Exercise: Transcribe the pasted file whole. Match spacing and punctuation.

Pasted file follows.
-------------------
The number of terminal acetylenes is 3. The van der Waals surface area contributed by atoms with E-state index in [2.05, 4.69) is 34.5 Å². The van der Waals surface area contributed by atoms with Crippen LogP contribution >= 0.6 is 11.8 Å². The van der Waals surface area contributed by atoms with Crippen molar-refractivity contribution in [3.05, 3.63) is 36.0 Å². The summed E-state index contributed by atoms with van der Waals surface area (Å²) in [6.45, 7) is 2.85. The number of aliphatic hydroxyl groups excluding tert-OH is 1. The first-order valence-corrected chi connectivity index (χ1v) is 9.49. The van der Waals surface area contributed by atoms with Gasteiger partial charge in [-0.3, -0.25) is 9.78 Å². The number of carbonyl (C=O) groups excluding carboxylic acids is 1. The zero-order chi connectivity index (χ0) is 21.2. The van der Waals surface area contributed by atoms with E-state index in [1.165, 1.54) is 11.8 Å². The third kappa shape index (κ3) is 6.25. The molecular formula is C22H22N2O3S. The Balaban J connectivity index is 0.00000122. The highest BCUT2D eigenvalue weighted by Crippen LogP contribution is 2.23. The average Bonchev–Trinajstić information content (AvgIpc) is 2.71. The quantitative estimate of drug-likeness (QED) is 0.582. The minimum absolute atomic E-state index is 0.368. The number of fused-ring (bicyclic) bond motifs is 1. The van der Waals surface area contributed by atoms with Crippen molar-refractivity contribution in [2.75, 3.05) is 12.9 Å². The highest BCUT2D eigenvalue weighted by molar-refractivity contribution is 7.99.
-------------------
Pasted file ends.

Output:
The number of terminal acetylenes is 3. The van der Waals surface area contributed by atoms with E-state index in [2.05, 4.69) is 34.5 Å². The van der Waals surface area contributed by atoms with Crippen LogP contribution >= 0.6 is 11.8 Å². The van der Waals surface area contributed by atoms with Crippen molar-refractivity contribution in [3.05, 3.63) is 36.0 Å². The summed E-state index contributed by atoms with van der Waals surface area (Å²) in [6.45, 7) is 2.85. The number of aliphatic hydroxyl groups excluding tert-OH is 1. The first-order valence-corrected chi connectivity index (χ1v) is 9.49. The van der Waals surface area contributed by atoms with Gasteiger partial charge in [-0.3, -0.25) is 9.78 Å². The number of carbonyl (C=O) groups excluding carboxylic acids is 1. The zero-order chi connectivity index (χ0) is 21.2. The van der Waals surface area contributed by atoms with E-state index in [1.165, 1.54) is 11.8 Å². The third kappa shape index (κ3) is 6.25. The molecular formula is C22H22N2O3S. The Balaban J connectivity index is 0.00000122. The highest BCUT2D eigenvalue weighted by Crippen LogP contribution is 2.23. The average Bonchev–Trinajstić information content (AvgIpc) is 2.71. The quantitative estimate of drug-likeness (QED) is 0.582. The minimum absolute atomic E-state index is 0.368. The number of fused-ring (bicyclic) bond motifs is 1. The van der Waals surface area contributed by atoms with Crippen molar-refractivity contribution in [2.75, 3.05) is 12.9 Å². The highest BCUT2D eigenvalue weighted by molar-refractivity contribution is 7.99.